Stephanie “Spoiler” Brown (Page 8) was created by Chuck Dixon and Tom Lyle for August 1992’s Detective Comics #647. Gerry Conway and Don Newton created Jason Todd (also Page 8) for March 1983’s Batman #357. He became Robin II in December 1983’s Batman#366; and Judd Winick and Doug Mahnke revived him as the Red Hood in February 2005’s Batman #635.

Marv Wolfman and George Pérez created Deathstroke the Terminator (Page 8) for December 1980’s The New Teen Titans #2. We saw a Batman/Deathstroke mash-up in Death Metal #1. Wolfman and Pérez also created Frances Kane, Magenta (Page 13), for March 1982’s New Teen Titans #17. She was Wally West’s girlfriend back in Blue Valley when she suddenly started manifesting powerful magnetic abilities. For a long time, she was reluctant to pick a codename or costume, but she first appeared as Magenta in March 1987’s New Teen Titans #29. She and Wally broke up not long afterwards (around July 1987’s The Flash #2) and she had taken a dark turn by the time of Early September 1993’s The Flash #80. After that, she was fairly antagonistic to Wally.

John Byrne created Silver Banshee (Page 10), the villain who can kill you if she knows your real name, for December 1987’s Action Comics #595.

In addition to Magenta, Page 13 includes a couple of lesser-known Flash rogues. The Turtle, dates back to Barry Allen’s debut in October 1956’s Showcase #4 and was created by Bob Kanigher and Carmine Infantino. Appropriately enough, he is a legacy villain, since the original Flash had fought the original Turtle. The current version of the Turtle debuted in August 2018’s Justice League #2. Cary Bates and Irv Novick created Lisa “Golden Glider” Snart, sister of Captain Cold, for June 1977’s The Flash #250. Geoff Johns and Ethan Van Sciver created Girder for October 2001’s Flash: Iron Heights special.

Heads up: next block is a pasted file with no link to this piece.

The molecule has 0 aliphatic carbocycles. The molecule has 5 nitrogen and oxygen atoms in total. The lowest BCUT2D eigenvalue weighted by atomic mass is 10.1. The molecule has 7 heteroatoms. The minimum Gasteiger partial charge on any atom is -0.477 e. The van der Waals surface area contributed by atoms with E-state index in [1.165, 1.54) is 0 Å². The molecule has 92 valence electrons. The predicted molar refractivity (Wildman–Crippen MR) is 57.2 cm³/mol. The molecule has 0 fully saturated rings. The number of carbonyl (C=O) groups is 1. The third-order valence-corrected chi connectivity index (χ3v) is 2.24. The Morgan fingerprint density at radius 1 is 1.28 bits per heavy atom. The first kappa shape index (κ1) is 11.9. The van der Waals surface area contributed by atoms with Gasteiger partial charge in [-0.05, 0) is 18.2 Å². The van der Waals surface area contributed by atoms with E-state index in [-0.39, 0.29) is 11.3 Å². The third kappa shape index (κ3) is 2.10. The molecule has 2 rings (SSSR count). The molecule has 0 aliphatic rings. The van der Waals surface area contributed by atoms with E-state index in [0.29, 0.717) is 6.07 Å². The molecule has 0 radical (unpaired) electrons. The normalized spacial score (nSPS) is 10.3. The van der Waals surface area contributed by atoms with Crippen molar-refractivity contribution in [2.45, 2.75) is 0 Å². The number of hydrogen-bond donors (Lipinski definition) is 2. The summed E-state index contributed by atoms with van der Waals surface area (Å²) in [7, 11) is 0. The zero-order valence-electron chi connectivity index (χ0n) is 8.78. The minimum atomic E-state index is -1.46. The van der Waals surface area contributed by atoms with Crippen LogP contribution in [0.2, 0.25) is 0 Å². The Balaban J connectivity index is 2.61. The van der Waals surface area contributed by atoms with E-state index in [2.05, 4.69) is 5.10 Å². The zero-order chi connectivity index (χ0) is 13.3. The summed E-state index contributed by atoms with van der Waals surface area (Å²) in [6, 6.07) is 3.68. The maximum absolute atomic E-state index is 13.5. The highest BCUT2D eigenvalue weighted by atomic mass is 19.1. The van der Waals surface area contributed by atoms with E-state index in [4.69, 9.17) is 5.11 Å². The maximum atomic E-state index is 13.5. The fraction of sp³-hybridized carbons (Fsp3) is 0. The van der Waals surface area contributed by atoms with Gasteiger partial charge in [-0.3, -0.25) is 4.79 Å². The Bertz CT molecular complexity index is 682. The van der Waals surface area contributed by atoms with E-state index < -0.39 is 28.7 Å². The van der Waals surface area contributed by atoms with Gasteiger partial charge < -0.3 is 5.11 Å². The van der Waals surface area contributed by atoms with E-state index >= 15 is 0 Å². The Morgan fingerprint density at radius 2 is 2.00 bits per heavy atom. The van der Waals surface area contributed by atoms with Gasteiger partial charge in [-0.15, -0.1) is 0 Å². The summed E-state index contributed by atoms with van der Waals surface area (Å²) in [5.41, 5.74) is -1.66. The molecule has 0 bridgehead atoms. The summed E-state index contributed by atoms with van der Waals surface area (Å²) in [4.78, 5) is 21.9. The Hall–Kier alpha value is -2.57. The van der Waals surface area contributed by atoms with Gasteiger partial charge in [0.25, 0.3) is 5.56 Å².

The redheaded Amazon on Page 13 is Artemis, created by William Messner-Loebs and Mike Deodato Jr. for September 1994’s Wonder Woman #90. She was Wonder Woman briefly, during which time Diana adopted a very 1990s biker-shorts-and-short-jacket outfit.

We think that the “Hippolyta” on Page 13 is Hippolyta Trevor, the Fury, created by Roy and Dann Thomas and Ross Andru and debuting in February 1983’s Wonder Woman #300. Originally she was from Earth-Two and was the daughter of the Golden Age Wonder Woman and Steve Trevor. After Crisis On Infinite Earths, though, she became the child of another World War II-era heroine, Helena “Fury” Kosmatos. In any event, “Lyta” Trevor was a member of Infinity, Inc., where she met and married Hector Hall, son of Carter and Shiera Hall. After she retired from superheroics, Lyta had a child who was taken from her and turned into Daniel, the Lord of Dreams. Anyway, given the Hall family’s connections to Metal, it’s nice that she gets a cameo here.

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Of course, Page 15 also features Damian Wayne. Grant Morrison and Andy Kubert created the outgoing Robin for September 2006’s Batman #655, taking their inspiration from the events of Mike W. Barr and Jerry Bingham’s 1987 graphic novel Batman: Son of the Demon. Damian became Robin in July 2009’s Batman: Battle for the Cowl #3. Morrison and Kubert then gave readers a chilling glimpse of Damian as Batman in the alternate future of July 2007’s Batman #666. We don’t think that present-day Damian is aware of his future self; but either way, he probably stands by his statement on Page 15.